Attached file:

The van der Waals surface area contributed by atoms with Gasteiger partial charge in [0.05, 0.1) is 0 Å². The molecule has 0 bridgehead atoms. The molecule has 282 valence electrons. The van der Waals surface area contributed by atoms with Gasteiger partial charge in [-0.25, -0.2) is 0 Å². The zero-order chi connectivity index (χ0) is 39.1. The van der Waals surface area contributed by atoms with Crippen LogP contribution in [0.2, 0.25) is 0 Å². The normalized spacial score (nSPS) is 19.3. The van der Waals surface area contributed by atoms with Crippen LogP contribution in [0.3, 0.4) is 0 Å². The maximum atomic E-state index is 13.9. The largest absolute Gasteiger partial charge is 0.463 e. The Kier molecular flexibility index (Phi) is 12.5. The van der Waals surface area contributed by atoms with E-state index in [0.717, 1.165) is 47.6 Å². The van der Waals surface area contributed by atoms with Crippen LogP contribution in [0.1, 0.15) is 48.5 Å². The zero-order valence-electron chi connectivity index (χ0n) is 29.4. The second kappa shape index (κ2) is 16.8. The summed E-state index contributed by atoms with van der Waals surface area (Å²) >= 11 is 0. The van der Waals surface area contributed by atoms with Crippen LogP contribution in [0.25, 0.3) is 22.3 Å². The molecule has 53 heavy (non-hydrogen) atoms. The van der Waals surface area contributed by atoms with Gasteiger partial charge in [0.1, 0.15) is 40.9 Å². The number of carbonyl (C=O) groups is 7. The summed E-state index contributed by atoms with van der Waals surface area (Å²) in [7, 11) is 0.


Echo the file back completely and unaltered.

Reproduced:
The van der Waals surface area contributed by atoms with Gasteiger partial charge in [0.05, 0.1) is 0 Å². The molecule has 0 bridgehead atoms. The molecule has 282 valence electrons. The van der Waals surface area contributed by atoms with Gasteiger partial charge in [-0.25, -0.2) is 0 Å². The zero-order chi connectivity index (χ0) is 39.1. The van der Waals surface area contributed by atoms with Crippen LogP contribution in [0.2, 0.25) is 0 Å². The normalized spacial score (nSPS) is 19.3. The van der Waals surface area contributed by atoms with Crippen LogP contribution in [0.3, 0.4) is 0 Å². The maximum atomic E-state index is 13.9. The largest absolute Gasteiger partial charge is 0.463 e. The Kier molecular flexibility index (Phi) is 12.5. The van der Waals surface area contributed by atoms with E-state index in [0.717, 1.165) is 47.6 Å². The van der Waals surface area contributed by atoms with Crippen LogP contribution in [0.1, 0.15) is 48.5 Å². The zero-order valence-electron chi connectivity index (χ0n) is 29.4. The second kappa shape index (κ2) is 16.8. The summed E-state index contributed by atoms with van der Waals surface area (Å²) >= 11 is 0. The van der Waals surface area contributed by atoms with Crippen LogP contribution in [0.25, 0.3) is 22.3 Å². The molecule has 53 heavy (non-hydrogen) atoms. The van der Waals surface area contributed by atoms with Gasteiger partial charge in [0.1, 0.15) is 40.9 Å². The number of carbonyl (C=O) groups is 7. The summed E-state index contributed by atoms with van der Waals surface area (Å²) in [7, 11) is 0.